Disney Toys: Made For Children, By Children

by Amanda Kloer November 15, 2010 10:30 AM (PT) Topics: Child Labor, Slave

.For Western kids, the Disney brand represents a magical fantasy world of singing animals, goofy antics, and increasingly empowered princesses. For Chinese kids, however, Disney means working 14 hour days, handling dangerous chemicals, and being forced to meet high production quotas. Yes, some of the adorable Disney toys that line American shelves are made by child laborers in China. It’s time Disney extended their fantasy to all children, including those in China.

According to a report by China Labor Watch, children under 16 were recently found in two factories making products for Disney. One group of children was making Winnie the Pooh and Piglet baby toys, and the other Disney dolls and stamps. The underage workers were forced to work arduous overtime hours, sometimes up to 150 hours a month beyond their already demanding schedule. Workers in the Disney supplier factories also had to handle dangerous chemicals — that they used to produce children’s toys — without protective gear. The tiniest infractions, including failure to wear a hat on the work floor or keep a tidy dorm room, earned workers heavy fines and strict penalties, up to and including termination. The reality for Chinese youth in these Disney factories was a far cry from the fantasy they were helping create for other children.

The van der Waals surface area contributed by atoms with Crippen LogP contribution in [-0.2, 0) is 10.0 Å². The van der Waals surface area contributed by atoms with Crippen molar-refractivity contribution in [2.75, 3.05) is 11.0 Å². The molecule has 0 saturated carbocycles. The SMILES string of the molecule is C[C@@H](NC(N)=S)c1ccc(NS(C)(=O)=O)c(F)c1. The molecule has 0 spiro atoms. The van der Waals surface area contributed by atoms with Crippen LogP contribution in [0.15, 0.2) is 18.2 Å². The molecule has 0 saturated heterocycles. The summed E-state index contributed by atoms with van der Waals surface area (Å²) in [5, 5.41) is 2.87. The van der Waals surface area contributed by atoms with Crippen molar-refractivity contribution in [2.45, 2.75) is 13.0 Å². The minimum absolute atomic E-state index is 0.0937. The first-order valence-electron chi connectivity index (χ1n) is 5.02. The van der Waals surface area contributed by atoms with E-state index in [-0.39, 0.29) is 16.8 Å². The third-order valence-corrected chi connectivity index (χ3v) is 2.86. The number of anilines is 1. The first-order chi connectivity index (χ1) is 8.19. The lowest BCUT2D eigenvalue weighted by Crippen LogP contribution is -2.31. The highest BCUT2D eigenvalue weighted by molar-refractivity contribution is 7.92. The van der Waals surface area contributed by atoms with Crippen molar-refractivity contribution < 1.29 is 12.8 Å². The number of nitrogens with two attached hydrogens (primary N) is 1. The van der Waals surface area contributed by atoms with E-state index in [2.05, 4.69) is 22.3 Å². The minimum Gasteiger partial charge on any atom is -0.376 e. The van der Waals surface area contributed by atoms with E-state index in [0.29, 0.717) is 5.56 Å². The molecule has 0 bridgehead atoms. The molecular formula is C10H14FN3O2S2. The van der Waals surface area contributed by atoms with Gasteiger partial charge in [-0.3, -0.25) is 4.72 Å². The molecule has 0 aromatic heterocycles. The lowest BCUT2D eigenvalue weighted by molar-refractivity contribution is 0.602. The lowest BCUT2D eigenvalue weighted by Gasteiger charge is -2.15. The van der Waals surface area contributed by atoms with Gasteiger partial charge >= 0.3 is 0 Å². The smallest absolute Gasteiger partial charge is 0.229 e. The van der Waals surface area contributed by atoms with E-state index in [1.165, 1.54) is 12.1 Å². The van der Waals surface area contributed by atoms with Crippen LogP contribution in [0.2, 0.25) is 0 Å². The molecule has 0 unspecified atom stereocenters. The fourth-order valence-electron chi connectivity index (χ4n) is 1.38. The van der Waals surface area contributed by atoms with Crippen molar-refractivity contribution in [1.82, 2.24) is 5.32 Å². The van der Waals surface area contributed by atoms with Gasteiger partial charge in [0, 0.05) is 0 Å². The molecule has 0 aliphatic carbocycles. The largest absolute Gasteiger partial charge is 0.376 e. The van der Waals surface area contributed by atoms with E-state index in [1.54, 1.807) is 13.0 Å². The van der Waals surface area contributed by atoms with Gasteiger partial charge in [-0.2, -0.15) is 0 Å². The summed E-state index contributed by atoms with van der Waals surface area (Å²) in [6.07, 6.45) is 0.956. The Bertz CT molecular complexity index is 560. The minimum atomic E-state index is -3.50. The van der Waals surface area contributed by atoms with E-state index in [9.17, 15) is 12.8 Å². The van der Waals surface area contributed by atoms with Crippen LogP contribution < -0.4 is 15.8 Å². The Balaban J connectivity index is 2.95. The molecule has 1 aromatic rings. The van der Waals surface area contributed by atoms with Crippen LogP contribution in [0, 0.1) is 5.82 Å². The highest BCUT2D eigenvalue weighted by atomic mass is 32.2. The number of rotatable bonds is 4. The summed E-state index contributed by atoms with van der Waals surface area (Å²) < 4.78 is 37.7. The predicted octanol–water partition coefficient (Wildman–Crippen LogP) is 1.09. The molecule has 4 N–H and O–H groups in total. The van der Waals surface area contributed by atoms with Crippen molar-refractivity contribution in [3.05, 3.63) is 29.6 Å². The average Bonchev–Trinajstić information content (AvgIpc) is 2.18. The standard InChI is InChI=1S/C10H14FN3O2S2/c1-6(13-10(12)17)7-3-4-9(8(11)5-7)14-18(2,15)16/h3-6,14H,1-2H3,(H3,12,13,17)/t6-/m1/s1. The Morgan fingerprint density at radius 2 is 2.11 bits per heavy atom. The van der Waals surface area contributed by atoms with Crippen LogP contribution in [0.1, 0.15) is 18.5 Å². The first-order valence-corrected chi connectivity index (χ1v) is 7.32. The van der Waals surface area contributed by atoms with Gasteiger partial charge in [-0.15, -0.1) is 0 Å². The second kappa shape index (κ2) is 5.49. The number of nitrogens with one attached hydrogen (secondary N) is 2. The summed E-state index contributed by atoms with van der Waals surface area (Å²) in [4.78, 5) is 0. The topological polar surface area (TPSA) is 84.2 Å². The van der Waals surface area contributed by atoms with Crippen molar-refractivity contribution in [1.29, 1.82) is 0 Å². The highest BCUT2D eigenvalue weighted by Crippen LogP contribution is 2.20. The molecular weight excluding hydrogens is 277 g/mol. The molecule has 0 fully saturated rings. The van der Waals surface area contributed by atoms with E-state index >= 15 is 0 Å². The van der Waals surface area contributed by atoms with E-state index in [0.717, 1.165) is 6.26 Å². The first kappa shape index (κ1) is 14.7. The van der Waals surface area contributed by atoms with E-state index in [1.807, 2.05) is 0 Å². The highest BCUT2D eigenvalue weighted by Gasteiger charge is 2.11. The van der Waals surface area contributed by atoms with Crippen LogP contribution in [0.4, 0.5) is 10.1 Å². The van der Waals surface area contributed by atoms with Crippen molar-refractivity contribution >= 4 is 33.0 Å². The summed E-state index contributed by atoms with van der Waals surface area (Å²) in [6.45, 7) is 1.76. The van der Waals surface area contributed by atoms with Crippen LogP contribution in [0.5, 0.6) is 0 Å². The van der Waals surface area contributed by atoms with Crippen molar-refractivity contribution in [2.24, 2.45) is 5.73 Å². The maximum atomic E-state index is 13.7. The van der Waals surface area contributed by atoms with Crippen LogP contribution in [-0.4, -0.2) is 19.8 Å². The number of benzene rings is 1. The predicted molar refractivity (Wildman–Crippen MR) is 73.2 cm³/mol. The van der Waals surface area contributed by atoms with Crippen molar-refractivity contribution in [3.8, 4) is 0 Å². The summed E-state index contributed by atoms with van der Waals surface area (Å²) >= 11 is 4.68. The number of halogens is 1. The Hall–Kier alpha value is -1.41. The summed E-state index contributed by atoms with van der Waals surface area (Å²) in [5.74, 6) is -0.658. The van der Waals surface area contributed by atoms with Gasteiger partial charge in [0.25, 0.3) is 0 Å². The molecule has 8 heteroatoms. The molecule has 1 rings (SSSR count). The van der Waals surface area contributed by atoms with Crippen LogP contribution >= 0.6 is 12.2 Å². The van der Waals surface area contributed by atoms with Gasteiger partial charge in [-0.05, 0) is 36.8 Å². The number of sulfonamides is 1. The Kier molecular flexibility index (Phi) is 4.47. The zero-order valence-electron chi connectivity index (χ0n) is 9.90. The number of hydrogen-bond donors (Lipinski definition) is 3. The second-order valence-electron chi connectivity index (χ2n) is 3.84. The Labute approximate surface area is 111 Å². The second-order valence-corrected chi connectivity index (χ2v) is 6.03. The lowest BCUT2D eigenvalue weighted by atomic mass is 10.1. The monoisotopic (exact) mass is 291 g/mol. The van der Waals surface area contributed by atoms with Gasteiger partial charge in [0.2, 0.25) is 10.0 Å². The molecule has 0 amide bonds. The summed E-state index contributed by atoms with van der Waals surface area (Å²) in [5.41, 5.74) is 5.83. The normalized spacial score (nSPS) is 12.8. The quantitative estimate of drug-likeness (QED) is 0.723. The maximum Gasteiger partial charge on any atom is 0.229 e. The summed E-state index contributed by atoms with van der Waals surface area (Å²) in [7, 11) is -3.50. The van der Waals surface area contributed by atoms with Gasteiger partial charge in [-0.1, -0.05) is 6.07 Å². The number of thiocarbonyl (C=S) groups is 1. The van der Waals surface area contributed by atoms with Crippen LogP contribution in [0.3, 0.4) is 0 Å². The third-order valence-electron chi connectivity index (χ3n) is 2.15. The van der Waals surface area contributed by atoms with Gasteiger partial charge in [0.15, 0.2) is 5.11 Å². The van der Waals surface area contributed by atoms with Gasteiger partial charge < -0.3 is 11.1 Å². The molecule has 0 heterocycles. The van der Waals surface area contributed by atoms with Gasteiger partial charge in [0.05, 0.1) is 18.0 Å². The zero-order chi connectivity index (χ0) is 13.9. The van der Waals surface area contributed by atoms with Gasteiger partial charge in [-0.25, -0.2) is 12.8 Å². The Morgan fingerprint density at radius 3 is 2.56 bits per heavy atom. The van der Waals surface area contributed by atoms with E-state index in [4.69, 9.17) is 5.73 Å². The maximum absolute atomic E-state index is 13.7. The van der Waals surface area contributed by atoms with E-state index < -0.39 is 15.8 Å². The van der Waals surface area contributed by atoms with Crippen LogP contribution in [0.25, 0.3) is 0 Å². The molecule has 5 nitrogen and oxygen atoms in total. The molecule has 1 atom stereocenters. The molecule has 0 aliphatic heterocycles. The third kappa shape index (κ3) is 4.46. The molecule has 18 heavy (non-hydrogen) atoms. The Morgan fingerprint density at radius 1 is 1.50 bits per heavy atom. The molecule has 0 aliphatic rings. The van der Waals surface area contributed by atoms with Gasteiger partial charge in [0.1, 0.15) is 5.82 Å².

This latest infraction isn’t the first time Disney products have been made under abusive labor conditions. In 2007, Disney was criticized for sweatshop conditions in their Chinese factories. The following year, concerns re-surfaced after a series of accidents plagued Disney factories, which in some cases resulted in loss of limb for workers. And in 2009, a 17-year-old was crushed to death in a machine while making Disney stationary after he had been operating it day and night without a break.

In 1996, partially in response to growing public criticism, Disney established their Code of Conduct for Manufacturers, which bans child labor. Then in 2002, Project Kaleidoscope was initiated by Disney, McDonald’s, and several other organizations, in part to address allegations of labor abuses in the production of Disney toys for McDonald’s. These efforts have improved condiditons in Disney factories overall, but serious violations remain. And ironically, one of the most violated areas along with overtime and working conditions is the use of child labor. Not a great problem for a company that exists to make children happy.

Disney has responded to customer demands for better labor practices in the past, and they will again. Ask Disney to stop using child labor to make children’s toys by making its supply chain fully transparent, allowing independent organizations to participate in monitoring, and giving shareholders access to all information regarding labor practices and suppliers. Disney should be magical for all children, not just those lucky enough to escape a life of child labor in one of their factories

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